It should be obvious that I’m not advocating for everyone to go get into the 6mm ARC right away. I think it’s an impressive cartridge that I’m enjoying quite a bit. However, for those who are cartridge curious like me there are a few things to be wary of and consider.
First off the 6mm ARC is still new on the scene and there is no guarantee that the market will accept it. Even if the market does accept it, there is no telling how well it will be supported and for how long. Currently, there are a few manufacturers offering complete AR-15s chambered for the cartridge and even more offering complete upper receivers and barrels with lengths ranging from 16″ to 24″. The 6mm ARC utilizes the same bolt head size as the 6.5mm Grendel which seems to have healthy market support. Magazines are another story. While some folks have used 6.5mm Grendel compatible magazines successfully with the 6mm ARC, others have reported problems with them. As of writing, the only 6mm ARC specific magazine I have found is manufactured by AR-Stoner and I’ve found it to work reliably.
Potential buyers should also be aware there are only three currently available factory ammunition loads available, all of which are manufactured by Hornady. The options are 103gr ELD-X Precision Hunter, 105gr BTHP Black, or 108gr ELD Match.
Even though dies for this cartridge are available from a few manufactures, including Hornady, Lee, and RCBS, hand loading this round also has a few quirks. While there are several 6mm (.243″) caliber projectiles to choose from, the overall length of projectile is limited by the AR-15 magazine that has to fit inside of standard AR-15 magazine well. While I don’t know anything about hand loading, a fellow I respect explained to me that in order to seat the projectile deep enough into the case in order to meet the overall length constraint might mean using less powder or compressing it. Admittedly, I don’t quite understand it. What I do know is that Hornady has supplied two different loading data sheets – one for gas guns and another for bolt guns. It’s worth noting the gas gun data limits pressure to a maximum of 52,000psi and the bolt gun data limits pressure to a maximum of 62,000psi. I can’t say whether the pressure difference has to do with overall length and powder compression, but it is obvious that the pressure limitation places reduces the ballistic potential of the 6mm ARC cartridge for the AR-15 platform.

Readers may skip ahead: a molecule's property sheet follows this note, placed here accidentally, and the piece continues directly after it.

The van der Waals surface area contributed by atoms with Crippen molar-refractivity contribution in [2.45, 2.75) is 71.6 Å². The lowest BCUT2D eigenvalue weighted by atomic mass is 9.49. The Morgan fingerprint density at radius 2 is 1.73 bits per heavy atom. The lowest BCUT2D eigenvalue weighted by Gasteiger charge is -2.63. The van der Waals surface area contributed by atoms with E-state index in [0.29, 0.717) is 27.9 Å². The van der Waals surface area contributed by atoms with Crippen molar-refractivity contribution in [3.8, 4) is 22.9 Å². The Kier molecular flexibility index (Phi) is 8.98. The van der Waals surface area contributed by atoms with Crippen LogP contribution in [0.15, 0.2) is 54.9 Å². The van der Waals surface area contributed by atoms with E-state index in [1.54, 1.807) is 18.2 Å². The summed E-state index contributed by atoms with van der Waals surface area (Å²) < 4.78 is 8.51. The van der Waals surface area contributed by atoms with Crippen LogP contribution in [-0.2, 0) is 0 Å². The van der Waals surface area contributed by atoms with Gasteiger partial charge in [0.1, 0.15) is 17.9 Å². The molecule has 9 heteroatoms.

So there you have it. Everything I know about the 6mm ARC at the moment. Is the 6mm ARC for everyone? No. Is it for you? I don’t know. Perhaps it is. Perhaps it isn’t. That’s for you to decide. However, I hope that this post has provided some data points for folks who are considering getting into this cartridge to ponder on. For me? I’m enjoying the cartridge which is proving to be a fun low-recoil high-accuracy cartridge. So much so that one can expect more posts about this cartridge to follow in the near future.